Unbiased Analysis of Today's Healthcare Issues

Does more spending improve patient outcomes?

The answer to this question is not so clear cut.  Comparing outcome for patients living in Beverly Hills and those in South Los Angeles may be different not only due to health care spending but also due to the patient socioeconomic factors that affect health outcomes.  To get around this econometric challenge, an interesting paper […]

Read the rest of this entry »

Who pays for the elderly’s medical care in the U.S.?

In the U.S., the answer is largely the government.  An NBER paper by Mariacristina De Nardi, Eric French, John Bailey Jones, and Jeremy McCauley provide some helpful statistics using data from 1996 to 2010 waves of the Medicare Current Beneficiary Survey (MCBS). The government pays for two-thirds of health care spending by the elderly, with Medicare […]

Read the rest of this entry »

What share of society’s “raise” should go to healthcare?

Politico.com has an interesting series of articles titled Obamacare 2.0, which examines different perspectives on how to improve the Affordable Care Act.   One common theme in about half the articles is that the ACA does not do enough to cut healthcare spending. The rise in healthcare spending over the past few decades has been significant.  In […]

Read the rest of this entry »

Health care cost rising by almost 10%

Many times I have been asked whether the Affordable Care Act is a good thing.  The 1 sentence answer is: “Yes, because it expands health insurance coverage to more Americans, but no because it adds many layers of regulation and does little to slow cost growth.”  This last point is rearing its ugly head.  Sally Pipes […]

Read the rest of this entry »

Does Increased Hospital Spending Reduce Mortality?

According to Romley, Jena and Goldman (2011), the answer is yes. For each of 6 diagnoses at admission—acute myocardial infarction, congestive heart failure, acute stroke, gastrointestinal hemorrhage, hip fracture, and pneumonia—patient admission to higher-spending hospitals was associated with lower risk-adjusted inpatient mortality. During 1999 to 2003, for example, patients admitted with acute myocardial infarction to […]

Read the rest of this entry »

Why is end-of-life spending so high?

The answer is because using more intensive services does reduce mortality. This is the finding of a recent JAMA paper. After controlling for patient case mix, the authors examine variation in hospital spending in the last year of a patient’s life. The authors note that “Higher-spending hospitals differed in many ways, such as greater use […]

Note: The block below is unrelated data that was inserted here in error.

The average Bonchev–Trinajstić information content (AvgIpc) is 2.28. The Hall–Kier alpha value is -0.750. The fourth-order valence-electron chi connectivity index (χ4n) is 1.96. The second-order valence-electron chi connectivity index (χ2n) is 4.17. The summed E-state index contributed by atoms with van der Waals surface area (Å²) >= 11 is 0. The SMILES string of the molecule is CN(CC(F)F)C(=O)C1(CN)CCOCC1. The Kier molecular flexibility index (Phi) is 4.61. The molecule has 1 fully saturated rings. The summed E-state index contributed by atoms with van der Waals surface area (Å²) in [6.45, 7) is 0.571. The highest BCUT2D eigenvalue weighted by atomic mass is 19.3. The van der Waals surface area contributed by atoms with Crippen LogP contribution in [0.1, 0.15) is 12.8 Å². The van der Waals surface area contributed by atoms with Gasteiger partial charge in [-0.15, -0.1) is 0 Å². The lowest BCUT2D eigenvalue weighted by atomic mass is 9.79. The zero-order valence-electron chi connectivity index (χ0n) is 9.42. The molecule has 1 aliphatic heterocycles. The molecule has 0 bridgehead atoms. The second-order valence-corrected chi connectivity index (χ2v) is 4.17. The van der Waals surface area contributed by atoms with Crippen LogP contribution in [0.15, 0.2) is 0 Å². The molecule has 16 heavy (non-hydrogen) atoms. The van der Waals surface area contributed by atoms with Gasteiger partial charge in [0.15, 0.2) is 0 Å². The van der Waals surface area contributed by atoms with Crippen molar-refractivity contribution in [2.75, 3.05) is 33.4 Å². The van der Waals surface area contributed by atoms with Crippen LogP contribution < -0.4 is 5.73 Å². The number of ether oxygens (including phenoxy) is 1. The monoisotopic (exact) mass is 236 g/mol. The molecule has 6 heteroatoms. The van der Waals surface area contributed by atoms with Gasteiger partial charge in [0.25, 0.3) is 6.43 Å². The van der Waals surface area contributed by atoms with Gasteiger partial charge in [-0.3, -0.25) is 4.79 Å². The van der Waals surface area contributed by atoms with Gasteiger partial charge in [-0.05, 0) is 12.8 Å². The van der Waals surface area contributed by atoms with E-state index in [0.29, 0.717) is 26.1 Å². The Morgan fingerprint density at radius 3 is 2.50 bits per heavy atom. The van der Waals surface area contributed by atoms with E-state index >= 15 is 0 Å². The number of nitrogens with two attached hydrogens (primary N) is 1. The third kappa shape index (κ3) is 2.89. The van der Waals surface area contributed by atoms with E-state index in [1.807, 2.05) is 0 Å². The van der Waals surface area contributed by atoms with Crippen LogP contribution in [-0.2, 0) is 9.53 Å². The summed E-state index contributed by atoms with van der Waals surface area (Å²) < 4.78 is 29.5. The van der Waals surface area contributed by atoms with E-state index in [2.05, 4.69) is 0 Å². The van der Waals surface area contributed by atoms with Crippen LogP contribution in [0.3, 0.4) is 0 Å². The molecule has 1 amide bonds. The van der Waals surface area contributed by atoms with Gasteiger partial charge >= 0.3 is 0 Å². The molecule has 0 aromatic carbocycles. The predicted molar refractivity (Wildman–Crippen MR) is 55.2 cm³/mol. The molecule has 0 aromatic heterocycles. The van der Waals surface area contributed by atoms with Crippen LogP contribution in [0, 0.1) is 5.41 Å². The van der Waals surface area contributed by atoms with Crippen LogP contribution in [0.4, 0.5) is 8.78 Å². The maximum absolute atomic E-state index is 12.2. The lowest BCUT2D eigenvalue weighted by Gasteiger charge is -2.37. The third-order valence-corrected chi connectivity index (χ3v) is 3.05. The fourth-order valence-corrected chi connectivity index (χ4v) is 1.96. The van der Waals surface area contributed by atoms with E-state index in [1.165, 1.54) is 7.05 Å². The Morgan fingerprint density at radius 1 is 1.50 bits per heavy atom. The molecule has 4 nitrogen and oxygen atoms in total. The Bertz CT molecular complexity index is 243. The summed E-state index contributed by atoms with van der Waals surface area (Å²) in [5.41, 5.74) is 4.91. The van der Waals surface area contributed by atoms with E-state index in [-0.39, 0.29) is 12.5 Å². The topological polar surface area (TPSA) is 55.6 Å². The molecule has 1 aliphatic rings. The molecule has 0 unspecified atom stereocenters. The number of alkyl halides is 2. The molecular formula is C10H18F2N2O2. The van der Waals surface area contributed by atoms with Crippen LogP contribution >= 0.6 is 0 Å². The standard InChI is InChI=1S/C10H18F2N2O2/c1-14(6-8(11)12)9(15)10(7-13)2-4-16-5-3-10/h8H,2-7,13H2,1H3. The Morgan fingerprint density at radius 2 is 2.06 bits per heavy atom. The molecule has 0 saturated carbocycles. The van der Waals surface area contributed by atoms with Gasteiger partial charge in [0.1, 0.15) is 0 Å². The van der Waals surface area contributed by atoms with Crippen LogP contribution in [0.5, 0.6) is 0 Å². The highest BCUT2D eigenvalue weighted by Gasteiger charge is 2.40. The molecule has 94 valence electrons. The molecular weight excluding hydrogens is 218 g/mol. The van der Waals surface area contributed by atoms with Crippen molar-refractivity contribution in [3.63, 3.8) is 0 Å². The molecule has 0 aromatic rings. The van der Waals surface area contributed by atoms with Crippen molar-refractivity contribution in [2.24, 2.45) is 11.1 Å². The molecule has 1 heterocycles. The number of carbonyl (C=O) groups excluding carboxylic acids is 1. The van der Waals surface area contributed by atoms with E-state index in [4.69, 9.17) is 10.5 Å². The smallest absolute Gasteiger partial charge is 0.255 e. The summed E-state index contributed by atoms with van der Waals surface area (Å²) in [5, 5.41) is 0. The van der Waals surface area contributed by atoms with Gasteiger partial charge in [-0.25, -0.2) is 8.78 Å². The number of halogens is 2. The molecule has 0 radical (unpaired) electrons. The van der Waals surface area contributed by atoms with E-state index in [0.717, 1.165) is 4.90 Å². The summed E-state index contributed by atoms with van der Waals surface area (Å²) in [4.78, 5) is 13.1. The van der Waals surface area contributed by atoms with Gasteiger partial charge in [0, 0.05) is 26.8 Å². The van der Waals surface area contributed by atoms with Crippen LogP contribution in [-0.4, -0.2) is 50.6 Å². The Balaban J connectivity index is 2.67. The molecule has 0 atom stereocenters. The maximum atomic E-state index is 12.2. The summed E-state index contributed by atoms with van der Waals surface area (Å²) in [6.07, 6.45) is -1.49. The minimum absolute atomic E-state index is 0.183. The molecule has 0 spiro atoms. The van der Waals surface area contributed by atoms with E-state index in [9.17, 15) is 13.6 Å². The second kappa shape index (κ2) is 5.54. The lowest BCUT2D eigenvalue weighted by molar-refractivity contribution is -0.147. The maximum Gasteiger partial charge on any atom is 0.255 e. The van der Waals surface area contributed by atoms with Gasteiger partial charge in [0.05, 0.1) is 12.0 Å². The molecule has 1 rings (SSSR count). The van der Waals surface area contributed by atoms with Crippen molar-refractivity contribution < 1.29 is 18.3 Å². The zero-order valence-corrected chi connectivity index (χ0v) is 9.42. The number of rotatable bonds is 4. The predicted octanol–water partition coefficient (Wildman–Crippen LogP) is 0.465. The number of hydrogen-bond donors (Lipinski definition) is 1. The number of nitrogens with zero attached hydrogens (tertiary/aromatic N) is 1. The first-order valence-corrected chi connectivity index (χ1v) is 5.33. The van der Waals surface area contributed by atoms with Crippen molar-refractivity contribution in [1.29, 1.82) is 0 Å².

Read the rest of this entry »

Technology’s effect of survival rates and health care spending

How do new technologies affect longevity and health care cost? A working paper by Chandra and Skinner investigates just this question. The authors categorize medical innovations into three broad categories. Category I. These are the home run treatments. The treatments are highly cost effective for all patients with the disease. For instance, the development of […]

Read the rest of this entry »

Is International Healthcare Spending Converging?

It is a well known fact that the U.S. spends more on health care per person than any other country.  But maybe healthcare spending is converging between countries? At least for the years 2000-2008, there is mixed evidence.  U.S. healthcare spending per person grew by 3.4%.  This is slower than Spain (4.7%), the U.K. (4.6%), the […]

Read the rest of this entry »

Is Medicare cost growth slowing?

Ezra Klein reports that this may in fact be the case according to S&P Healthcare Economics. “This chart shows per-patient Medicare revenue falling to a 2.5 percent growth rate, the lowest since S&P Indices started tracking numbers six years ago. At the very top of the this chart you see the ‘commercial index’ — which […]

Read the rest of this entry »

Share of Federal Budget Spent on Health Care Jumped in 2009

In 2008, 38 percent of the federal government’s revenue was spent on health care.  In 2009, however, this figure jumped to 54 percent of total revenues.  Although federal health spending only increased by 17.9%, a decline in revenues of a similar magnitude caused this large change.  Surprisingly, state and local spending on healthcare barely budged.  In […]

Read the rest of this entry »